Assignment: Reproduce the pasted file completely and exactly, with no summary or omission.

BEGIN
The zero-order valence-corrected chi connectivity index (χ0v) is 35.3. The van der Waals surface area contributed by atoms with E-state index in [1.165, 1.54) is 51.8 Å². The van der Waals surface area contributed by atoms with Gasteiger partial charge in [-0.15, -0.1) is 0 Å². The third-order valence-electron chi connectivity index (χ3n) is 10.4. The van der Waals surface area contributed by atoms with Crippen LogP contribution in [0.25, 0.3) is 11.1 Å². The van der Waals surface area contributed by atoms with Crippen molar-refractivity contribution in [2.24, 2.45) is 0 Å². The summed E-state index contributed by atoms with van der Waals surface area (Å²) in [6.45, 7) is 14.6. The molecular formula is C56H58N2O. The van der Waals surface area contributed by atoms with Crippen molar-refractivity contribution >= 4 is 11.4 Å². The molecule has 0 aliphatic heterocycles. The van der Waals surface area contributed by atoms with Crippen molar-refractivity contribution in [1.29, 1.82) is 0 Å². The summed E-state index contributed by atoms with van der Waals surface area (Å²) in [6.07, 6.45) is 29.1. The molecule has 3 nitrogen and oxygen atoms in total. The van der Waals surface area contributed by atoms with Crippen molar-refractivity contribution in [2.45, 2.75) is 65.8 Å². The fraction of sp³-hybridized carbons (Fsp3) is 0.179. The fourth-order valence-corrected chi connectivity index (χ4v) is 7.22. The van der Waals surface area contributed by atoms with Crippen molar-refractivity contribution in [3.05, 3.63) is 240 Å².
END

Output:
The zero-order valence-corrected chi connectivity index (χ0v) is 35.3. The van der Waals surface area contributed by atoms with E-state index in [1.165, 1.54) is 51.8 Å². The van der Waals surface area contributed by atoms with Gasteiger partial charge in [-0.15, -0.1) is 0 Å². The third-order valence-electron chi connectivity index (χ3n) is 10.4. The van der Waals surface area contributed by atoms with Crippen LogP contribution in [0.25, 0.3) is 11.1 Å². The van der Waals surface area contributed by atoms with Crippen molar-refractivity contribution in [2.24, 2.45) is 0 Å². The summed E-state index contributed by atoms with van der Waals surface area (Å²) in [6.45, 7) is 14.6. The molecular formula is C56H58N2O. The van der Waals surface area contributed by atoms with Crippen molar-refractivity contribution >= 4 is 11.4 Å². The molecule has 0 aliphatic heterocycles. The van der Waals surface area contributed by atoms with Crippen molar-refractivity contribution in [1.29, 1.82) is 0 Å². The summed E-state index contributed by atoms with van der Waals surface area (Å²) in [6.07, 6.45) is 29.1. The molecule has 3 nitrogen and oxygen atoms in total. The van der Waals surface area contributed by atoms with Crippen molar-refractivity contribution in [2.45, 2.75) is 65.8 Å². The fraction of sp³-hybridized carbons (Fsp3) is 0.179. The fourth-order valence-corrected chi connectivity index (χ4v) is 7.22. The van der Waals surface area contributed by atoms with Crippen molar-refractivity contribution in [3.05, 3.63) is 240 Å².